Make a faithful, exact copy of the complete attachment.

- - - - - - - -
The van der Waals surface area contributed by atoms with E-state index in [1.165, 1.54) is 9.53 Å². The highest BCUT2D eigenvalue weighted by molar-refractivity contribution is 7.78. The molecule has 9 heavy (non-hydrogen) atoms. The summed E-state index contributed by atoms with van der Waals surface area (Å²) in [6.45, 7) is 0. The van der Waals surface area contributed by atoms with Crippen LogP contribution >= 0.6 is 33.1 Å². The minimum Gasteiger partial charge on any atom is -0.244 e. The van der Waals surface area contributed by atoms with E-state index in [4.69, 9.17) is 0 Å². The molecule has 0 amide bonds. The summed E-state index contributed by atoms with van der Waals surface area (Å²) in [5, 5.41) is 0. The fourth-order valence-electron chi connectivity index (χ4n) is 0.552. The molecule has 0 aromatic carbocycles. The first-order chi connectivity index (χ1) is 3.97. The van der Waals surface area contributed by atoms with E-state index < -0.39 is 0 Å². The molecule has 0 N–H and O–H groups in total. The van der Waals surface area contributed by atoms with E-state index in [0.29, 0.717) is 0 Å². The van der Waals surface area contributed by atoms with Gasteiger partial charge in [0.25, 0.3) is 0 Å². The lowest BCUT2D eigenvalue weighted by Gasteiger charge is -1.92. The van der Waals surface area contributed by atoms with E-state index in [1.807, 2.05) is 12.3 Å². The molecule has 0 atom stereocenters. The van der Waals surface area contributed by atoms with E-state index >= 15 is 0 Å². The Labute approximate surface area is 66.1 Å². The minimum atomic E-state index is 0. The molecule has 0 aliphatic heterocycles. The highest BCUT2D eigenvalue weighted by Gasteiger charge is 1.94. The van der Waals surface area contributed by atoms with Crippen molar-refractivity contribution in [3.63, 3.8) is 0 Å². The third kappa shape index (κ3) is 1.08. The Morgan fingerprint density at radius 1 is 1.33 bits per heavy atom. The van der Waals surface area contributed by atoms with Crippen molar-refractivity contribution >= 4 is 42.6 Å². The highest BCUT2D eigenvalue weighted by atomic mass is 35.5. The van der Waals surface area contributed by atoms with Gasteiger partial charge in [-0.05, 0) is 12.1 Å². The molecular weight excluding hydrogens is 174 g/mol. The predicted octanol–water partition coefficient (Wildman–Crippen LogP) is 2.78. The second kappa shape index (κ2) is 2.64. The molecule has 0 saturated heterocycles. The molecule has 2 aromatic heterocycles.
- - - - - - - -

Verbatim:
The van der Waals surface area contributed by atoms with E-state index in [1.165, 1.54) is 9.53 Å². The highest BCUT2D eigenvalue weighted by molar-refractivity contribution is 7.78. The molecule has 9 heavy (non-hydrogen) atoms. The summed E-state index contributed by atoms with van der Waals surface area (Å²) in [6.45, 7) is 0. The van der Waals surface area contributed by atoms with Crippen LogP contribution >= 0.6 is 33.1 Å². The minimum Gasteiger partial charge on any atom is -0.244 e. The van der Waals surface area contributed by atoms with E-state index in [4.69, 9.17) is 0 Å². The molecule has 0 amide bonds. The summed E-state index contributed by atoms with van der Waals surface area (Å²) in [5, 5.41) is 0. The fourth-order valence-electron chi connectivity index (χ4n) is 0.552. The molecule has 0 aromatic carbocycles. The first-order chi connectivity index (χ1) is 3.97. The van der Waals surface area contributed by atoms with E-state index < -0.39 is 0 Å². The molecule has 0 N–H and O–H groups in total. The van der Waals surface area contributed by atoms with E-state index in [0.29, 0.717) is 0 Å². The van der Waals surface area contributed by atoms with Gasteiger partial charge in [0.25, 0.3) is 0 Å². The lowest BCUT2D eigenvalue weighted by Gasteiger charge is -1.92. The van der Waals surface area contributed by atoms with E-state index in [1.807, 2.05) is 12.3 Å². The molecule has 0 atom stereocenters. The van der Waals surface area contributed by atoms with E-state index >= 15 is 0 Å². The Labute approximate surface area is 66.1 Å². The minimum atomic E-state index is 0. The molecule has 0 aliphatic heterocycles. The highest BCUT2D eigenvalue weighted by Gasteiger charge is 1.94. The van der Waals surface area contributed by atoms with Crippen molar-refractivity contribution in [3.63, 3.8) is 0 Å². The third kappa shape index (κ3) is 1.08. The Morgan fingerprint density at radius 1 is 1.33 bits per heavy atom. The van der Waals surface area contributed by atoms with Crippen molar-refractivity contribution >= 4 is 42.6 Å². The highest BCUT2D eigenvalue weighted by atomic mass is 35.5. The van der Waals surface area contributed by atoms with Gasteiger partial charge in [-0.05, 0) is 12.1 Å². The molecular weight excluding hydrogens is 174 g/mol. The predicted octanol–water partition coefficient (Wildman–Crippen LogP) is 2.78. The second kappa shape index (κ2) is 2.64. The molecule has 0 saturated heterocycles. The molecule has 2 aromatic heterocycles.